• Sun
  • Oct 26, 2014
  • Updated: 1:05am

10pc of civil servants 'may have cross-leased'

PUBLISHED : Saturday, 14 July, 2012, 12:00am
UPDATED : Saturday, 14 July, 2012, 12:00am
 

Up to one-tenth of senior civil servants cross-leased their properties to gain as much benefit as possible from rental subsidies, a senior government officer says.

Philip Kwok Chi-tak, chairman of the Senior Government Officers' Association, yesterday explained why the perk, known as the private tenancy allowance, was the preferred option for senior civil servants.

'Senior officers were more attracted to the private tenancy allowance [than other programmes] from the very beginning, because it does not set a time limit and provides a larger subsidy,' he said.

Mak Chai-kwong (pictured) resigned as secretary for development on Thursday in a cross-leasing controversy involving his claim for the housing allowance in the 1980s. The same day, Mak and Tsang King-man - to whom he let his own flat and whose flat he in turn rented - were arrested by the Independent Commission Against Corruption along with their wives. Mak and Tsang separately left ICAC headquarters last night.

Kwok said the rent allowance was introduced to meet the needs of senior officers recruited from overseas, who would rent homes in Hong Kong, then buy a property after retiring and returning home. An alternative - the home purchase allowance - was introduced when the government began to hire more civil servants locally in the 1980s.

But senior officers still preferred the old tenancy scheme, because the new allowance only lasted for 10 years and its subsidy amounts were reviewed less frequently, Kwok said.

The tenancy scheme paid out about 20 per cent more, on balance, than the home purchase scheme.

'Not until 1990 did the government fine-tune the purchase scheme to offer a subsidy closer to the market price of a property,' said Kwok, who joined the government in 1987 and is a senior structural engineer with the Housing Department.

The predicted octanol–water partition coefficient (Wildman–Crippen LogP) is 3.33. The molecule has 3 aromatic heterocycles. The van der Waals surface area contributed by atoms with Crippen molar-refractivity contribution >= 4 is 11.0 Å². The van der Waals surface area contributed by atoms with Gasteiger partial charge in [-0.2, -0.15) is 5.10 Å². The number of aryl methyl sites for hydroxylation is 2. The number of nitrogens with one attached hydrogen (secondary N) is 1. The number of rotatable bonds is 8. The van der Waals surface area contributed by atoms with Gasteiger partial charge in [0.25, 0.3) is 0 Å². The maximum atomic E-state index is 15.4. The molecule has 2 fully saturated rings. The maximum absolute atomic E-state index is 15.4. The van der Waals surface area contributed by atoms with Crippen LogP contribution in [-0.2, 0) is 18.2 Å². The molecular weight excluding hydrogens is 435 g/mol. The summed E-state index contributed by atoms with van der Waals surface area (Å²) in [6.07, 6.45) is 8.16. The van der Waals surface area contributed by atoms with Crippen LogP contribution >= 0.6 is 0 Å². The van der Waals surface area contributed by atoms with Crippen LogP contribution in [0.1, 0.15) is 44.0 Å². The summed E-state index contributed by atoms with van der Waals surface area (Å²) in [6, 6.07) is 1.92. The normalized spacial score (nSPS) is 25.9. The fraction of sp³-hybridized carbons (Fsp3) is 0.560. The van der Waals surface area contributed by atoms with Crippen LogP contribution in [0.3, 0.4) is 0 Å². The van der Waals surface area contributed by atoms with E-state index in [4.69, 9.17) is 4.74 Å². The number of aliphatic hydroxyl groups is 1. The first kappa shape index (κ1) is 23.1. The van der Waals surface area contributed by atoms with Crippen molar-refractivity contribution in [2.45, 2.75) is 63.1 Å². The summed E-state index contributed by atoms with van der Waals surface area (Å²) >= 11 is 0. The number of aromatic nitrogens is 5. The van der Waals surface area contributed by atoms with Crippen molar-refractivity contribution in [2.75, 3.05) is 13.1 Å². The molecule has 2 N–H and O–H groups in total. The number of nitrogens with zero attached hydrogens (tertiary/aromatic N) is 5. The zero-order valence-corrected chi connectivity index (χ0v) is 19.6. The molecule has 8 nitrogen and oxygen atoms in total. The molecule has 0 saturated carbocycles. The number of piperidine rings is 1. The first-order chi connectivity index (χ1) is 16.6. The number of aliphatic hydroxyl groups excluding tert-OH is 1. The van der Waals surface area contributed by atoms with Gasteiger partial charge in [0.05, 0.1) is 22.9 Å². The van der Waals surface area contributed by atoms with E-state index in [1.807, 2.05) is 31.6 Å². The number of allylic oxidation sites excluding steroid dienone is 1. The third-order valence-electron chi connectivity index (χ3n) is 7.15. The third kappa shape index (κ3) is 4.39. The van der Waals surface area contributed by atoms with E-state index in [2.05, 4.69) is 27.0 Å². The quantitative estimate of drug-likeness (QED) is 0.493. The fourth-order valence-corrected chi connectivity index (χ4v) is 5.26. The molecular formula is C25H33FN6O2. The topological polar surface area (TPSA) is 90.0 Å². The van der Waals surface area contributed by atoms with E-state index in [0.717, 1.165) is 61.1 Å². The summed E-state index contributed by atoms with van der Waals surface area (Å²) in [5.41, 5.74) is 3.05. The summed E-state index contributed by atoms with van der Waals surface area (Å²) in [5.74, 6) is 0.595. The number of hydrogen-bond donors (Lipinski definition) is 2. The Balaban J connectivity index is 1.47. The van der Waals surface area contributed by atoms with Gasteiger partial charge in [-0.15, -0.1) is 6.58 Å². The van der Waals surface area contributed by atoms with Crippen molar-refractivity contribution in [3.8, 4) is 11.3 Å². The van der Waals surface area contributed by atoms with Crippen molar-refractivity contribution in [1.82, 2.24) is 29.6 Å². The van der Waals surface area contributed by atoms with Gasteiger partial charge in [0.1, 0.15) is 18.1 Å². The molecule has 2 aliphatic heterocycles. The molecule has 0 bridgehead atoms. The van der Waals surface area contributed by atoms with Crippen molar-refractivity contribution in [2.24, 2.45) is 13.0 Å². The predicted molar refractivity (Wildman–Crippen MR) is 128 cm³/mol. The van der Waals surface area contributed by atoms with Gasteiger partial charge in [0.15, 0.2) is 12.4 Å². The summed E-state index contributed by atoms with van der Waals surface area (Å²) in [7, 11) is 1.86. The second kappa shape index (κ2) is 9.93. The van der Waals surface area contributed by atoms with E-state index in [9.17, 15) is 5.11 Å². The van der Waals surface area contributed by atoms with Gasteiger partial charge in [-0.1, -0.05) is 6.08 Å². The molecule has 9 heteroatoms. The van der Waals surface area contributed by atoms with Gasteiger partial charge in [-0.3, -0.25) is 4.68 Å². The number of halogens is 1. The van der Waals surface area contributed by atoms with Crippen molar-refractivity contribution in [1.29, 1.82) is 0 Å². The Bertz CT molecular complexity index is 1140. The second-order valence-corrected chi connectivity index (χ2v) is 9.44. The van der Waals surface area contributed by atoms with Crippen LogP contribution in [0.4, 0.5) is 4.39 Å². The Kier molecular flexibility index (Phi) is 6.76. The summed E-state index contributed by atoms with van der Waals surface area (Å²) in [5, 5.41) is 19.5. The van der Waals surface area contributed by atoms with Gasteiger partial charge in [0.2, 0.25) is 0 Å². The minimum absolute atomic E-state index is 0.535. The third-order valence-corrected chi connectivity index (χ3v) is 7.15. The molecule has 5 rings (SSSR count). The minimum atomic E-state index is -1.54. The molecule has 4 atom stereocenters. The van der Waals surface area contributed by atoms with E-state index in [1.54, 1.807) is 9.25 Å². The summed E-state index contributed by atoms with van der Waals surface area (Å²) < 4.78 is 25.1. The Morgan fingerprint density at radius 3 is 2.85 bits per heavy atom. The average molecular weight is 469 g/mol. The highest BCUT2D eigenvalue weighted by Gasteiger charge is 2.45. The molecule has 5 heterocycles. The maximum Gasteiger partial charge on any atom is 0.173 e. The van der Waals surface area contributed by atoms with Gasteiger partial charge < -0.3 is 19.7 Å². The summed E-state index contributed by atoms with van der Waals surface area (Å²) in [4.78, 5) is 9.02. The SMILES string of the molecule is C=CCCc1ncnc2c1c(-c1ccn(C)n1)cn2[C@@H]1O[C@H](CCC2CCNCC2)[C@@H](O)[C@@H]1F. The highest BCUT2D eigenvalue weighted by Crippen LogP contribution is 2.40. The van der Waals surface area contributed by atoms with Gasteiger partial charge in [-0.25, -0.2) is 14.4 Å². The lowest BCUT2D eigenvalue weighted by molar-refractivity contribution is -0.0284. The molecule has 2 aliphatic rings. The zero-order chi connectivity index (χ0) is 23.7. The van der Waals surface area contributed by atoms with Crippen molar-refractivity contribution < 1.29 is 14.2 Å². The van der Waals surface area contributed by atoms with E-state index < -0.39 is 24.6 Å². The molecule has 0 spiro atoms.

Kwok acknowledged that cross-leasing - using the tenancy allowance to pay off one's mortgage - was popular among senior officers in the 1980s because of the perceived disadvantages of the home purchase allowance.

He said their tenancy allowance claims 'didn't violate any rule as long as you were not renting a flat owned by you or your family - and if you were really living in that flat. But in reality, only up to one-tenth of senior officers could do it as there were too many complications.'

These included the need to find a senior officer of the same grade entitled to the same amount of subsidy; both 'partners' finding flats of identical size; and ensuring the partner would go on renting for a certain period instead of moving into government quarters. But Mak went even further than that. He authorised his partner in the deal, Tsang, now an assistant director of the Highways Department, to sell his apartment - with Tsang doing the same for Mak - according Land Registry documents.

That has created the public perception the two men were living in their own flats and using the tenancy allowance paying off their mortgage.

27

Number of months Mak and Tsang reportedly leased to each other flats on adjacent floors in City Garden, North Point

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